When diarrhea persists despite fasting, the mechanism is secretory. The volume of feces excreted daily is significantly increased (2–3 times more), and patients complain that they need to get up during the night to defecate. Various hormones and hormone-secreting tumors are causes, as well as the abuse of laxatives.


Diarrhea characterized by a fat content that exceeds 7 g per day is called steatorrhea and is a common feature of patients with malabsorption syndromes. This fat originates from several sources: the diet, GI secretions, bacterial byproducts of metabolism, and sloughed intestinal epithelium. Note that the amount of dietary fat ingested has a minor effect on the total quantity of fecal lipids excreted, in addition, the types of lipid (fatty acid salts, neutral fat) excreted can vary significantly from the dietary fat ingested.2 In health, the fat content of fecal material can reach 6 g daily.

Steatorrhea fecal specimens are characteristically pale, greasy, bulky, spongy, or pasty and are extremely foul smelling. They vary in fluidity and may float or be foamy because of the presence of large amounts of gas within them. This latter feature is not particularly significant because normal stools may also contain gas.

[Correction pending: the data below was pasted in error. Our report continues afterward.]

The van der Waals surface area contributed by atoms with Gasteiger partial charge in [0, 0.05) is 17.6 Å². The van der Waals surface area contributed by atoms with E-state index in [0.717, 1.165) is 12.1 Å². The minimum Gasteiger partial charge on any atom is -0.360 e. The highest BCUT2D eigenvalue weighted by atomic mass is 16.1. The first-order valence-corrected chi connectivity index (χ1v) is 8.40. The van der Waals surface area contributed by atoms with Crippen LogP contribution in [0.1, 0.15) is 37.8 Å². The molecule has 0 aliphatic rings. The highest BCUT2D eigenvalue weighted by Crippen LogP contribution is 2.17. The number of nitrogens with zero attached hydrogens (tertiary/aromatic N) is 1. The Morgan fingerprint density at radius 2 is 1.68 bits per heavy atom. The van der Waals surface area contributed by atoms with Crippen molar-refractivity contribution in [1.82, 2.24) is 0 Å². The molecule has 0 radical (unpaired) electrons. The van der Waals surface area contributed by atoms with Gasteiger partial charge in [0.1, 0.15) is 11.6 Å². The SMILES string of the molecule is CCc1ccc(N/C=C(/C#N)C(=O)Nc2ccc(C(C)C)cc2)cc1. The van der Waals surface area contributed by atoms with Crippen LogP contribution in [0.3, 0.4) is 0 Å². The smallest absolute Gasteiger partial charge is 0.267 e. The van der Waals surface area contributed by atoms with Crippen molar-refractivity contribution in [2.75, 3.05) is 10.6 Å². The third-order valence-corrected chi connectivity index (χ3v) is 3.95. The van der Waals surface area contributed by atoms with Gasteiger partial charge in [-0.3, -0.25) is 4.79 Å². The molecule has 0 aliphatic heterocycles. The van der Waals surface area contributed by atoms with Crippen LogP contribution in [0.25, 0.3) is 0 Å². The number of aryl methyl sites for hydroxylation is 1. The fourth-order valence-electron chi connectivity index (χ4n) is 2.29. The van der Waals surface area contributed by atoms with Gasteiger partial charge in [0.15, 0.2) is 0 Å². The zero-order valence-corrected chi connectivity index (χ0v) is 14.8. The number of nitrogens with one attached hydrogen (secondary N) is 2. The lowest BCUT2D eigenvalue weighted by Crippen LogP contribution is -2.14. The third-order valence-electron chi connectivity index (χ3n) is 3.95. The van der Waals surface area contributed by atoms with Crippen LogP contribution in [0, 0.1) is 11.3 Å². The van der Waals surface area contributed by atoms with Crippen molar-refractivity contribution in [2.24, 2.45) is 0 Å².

Differentiation of steatorrhea from diarrhea is clinically important. Although macroscopic examination of the feces can be highly suggestive of steatorrhea, some diarrheal conditions can make differentiation difficult. Therefore, to diagnose steatorrhea, a fecal fat determination is performed (see section “Chemical Examination”). Any condition that alters fat digestion or fat absorption will present with steatorrhea (Table 15.4).

Table 15.4

Causes of Steatorrhea
Type Cause
Maldigestion Decreased pancreatic enzymes
  Cystic fibrosis
  Pancreatic cancer
  Zollinger-Ellison syndrome
  Ileal resection
  Decreased bile acid micelle formation
  Hepatocellular disease (severe)
  Bile duct obstruction; biliary cirrhosis
  Bile acid deconjugation caused by stasis (e.g., strictures, blind loop syndrome, diabetic visceral neuropathy)
Malabsorption Damaged intestinal mucosa
  Celiac disease
  Tropical sprue
  Biochemical defect: abetalipoproteinemia
  Lymphatic obstruction
  Whipple’s disease